designing ads billboard example

4 Things to Think About When Designing Ads

Designing ads, whether it is for social media, email campaigns or banner ads online, is something you will be asked to do a lot. There are a few core components of these design requests that you need to keep in mind to keep your ad designs as effective, and beautiful, as possible. Balancing the marketing mission with glorious design is part of the fun, so let’s get cracking.

THE MISSION

As in all aspects of design for marketing, you need to keep the objective of the piece at the centre of your mind when you are designing. It is too tempting as designers to make things look cool (after all, that is what we do) but doesn’t convert it is unlikely to keep your clients coming back for more.

designing ads mission

Keep the messaging used clear and concise, ideally with a single focused message shining out. This helps prevent confusion and makes it more likely viewers will take the desired action.

Size

Depending on your design’s intended destination, the size of your ads will vary. Designing ads that work in their final environment (most likely a social media feed or on a website as a banner ad) is crucial to making sure they are a) seen, b) effective and c) high enough quality to look swish, but not impact the loading time. You can find an excellent set of dimension guidelines here, or get the specifics from your client before you begin.

designing ads billboard example
Photo by Paige Muller on Unsplash

Content & Elements

Understanding the psychology of colour, font and imagery has all be covered in this blog, but keep a reference guide handy when you are beginning to plan out your designs.

designing ads example planning
Have a plan in mind when designing ads

What is the intended feel of the ad? What emotions do your clients what to inspire and more importantly, what actions do they want viewers to take upon seeing the ad? Think about the composition of the photography and image elements used and how they interact with the text and colour schemes. Is there any negative space that could work with text for example?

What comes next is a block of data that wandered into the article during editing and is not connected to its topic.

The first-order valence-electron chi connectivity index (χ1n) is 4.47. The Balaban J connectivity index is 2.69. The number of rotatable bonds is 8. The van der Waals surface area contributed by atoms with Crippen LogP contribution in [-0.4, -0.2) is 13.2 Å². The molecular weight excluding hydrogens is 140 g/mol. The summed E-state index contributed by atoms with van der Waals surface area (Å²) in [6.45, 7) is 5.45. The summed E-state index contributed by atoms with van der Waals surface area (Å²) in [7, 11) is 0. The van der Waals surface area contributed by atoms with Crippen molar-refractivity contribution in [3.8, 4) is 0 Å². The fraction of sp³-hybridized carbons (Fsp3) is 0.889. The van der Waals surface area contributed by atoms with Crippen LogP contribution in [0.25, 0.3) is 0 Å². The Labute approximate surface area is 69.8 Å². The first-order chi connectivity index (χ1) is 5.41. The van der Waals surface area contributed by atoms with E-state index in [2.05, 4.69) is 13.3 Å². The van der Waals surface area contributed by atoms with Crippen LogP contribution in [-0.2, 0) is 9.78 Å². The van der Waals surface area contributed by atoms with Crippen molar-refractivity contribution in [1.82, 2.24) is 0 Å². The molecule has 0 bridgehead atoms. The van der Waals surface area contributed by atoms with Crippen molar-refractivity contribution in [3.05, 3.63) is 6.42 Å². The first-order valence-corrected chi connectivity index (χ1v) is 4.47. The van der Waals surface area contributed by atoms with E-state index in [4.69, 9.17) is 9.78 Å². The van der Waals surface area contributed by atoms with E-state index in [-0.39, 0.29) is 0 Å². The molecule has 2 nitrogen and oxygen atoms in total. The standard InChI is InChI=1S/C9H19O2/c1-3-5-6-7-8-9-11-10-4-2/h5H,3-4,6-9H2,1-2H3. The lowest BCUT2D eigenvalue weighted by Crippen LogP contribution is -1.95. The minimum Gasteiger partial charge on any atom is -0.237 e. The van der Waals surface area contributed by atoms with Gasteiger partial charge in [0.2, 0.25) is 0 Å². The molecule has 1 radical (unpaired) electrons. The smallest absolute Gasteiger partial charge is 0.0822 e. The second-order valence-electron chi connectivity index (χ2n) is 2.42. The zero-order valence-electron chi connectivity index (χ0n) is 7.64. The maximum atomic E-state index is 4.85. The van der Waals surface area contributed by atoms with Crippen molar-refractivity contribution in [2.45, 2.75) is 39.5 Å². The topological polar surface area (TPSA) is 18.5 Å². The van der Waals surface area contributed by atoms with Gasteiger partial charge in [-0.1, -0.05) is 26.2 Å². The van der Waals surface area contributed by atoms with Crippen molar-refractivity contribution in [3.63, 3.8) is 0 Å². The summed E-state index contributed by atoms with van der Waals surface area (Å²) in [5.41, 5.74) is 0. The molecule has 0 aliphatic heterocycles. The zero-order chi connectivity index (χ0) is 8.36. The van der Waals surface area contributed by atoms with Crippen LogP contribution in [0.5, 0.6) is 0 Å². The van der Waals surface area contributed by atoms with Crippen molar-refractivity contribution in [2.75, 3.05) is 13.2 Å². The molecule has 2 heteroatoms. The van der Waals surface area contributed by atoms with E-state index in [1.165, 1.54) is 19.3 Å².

Colours

Keep it simple, stupid

Every Designer Ever

When using colours in ads remember not to over do it. Like fonts, stick to a restricted number for maximum efficiency and keep in mind the connotations certain colours have. It is also fun to have a play with the contrast of the elements on your design, will your message be more effective with high contrast or are you going for something more subtle?

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The BEST Places to Find Kickass Stock Images

Before we delve into the list of places you can find kick ass stock images to use in your design work, one thing needs to be clear:

If you can use your own photos, you should.

Obviously, I am being a massive hypocrite on this post as I am not using a single image I took myself 😇

The price of creating good quality photography is dropping everyday with technology becoming both more affordable and advanced. Understanding the basics of photography and composition also gives you a running chance at producing good quality images which are suitable for your design work.

Licence to Kill

Another benefit of using your own work is avoiding licensing issues. Stock images online will be available for use depending on certain license terms and conditions. You can get a better understanding of the various licensing type here. It is SO important to adhere to these terms and be aware of the legalities involved with using images, especially if you are doing so in the name of a client. Stay on the right side of everyone and your designs will be both beautiful and legal.

Best Places to Find Stock Images

Here are a few of my favourite places to find stock images to use when designing for fun and for clients. Enjoy!

A Note on Royalties

Royalty free images are not necessarily free as you may need to purchase the right to use them. The big benefit with Royalty Free images however is that you don’t need to pay every time it is used.

Don’t Be a Dick

The Universe

For free images you really need to keep an eye on what license the image was released with. Some images require attribution and image credit to the original producer, some don’t. Other images may not require attribution, but you are forbidden to modify or edit. We are all for breaking rules here, but not at the expense of either your client, your reputation or the hard work that someone put into creating the image you are using. We want you to be a rebel, not a dick.

Photo by rawpixel on Unsplash

Colour Theory and Photography

With the whole internet at our finger tips, the number of images you can search for borderlines on the infinite. But when you throw licensing and image quality into the mix, an image can cause your design more harm than good.

Using colour theory when considering your photography choices for a piece makes it more likely that your piece will look composed and professional, rather than something you put together for homework when you were eight. Here are some quick tips to consider colour theory when using photography in your work.

Go for the Contrast

Black and white works well with bold white text, but adding a pop of colour with some geometric elements can also help unite all the elements on the page. It is an oldie, but a goodie.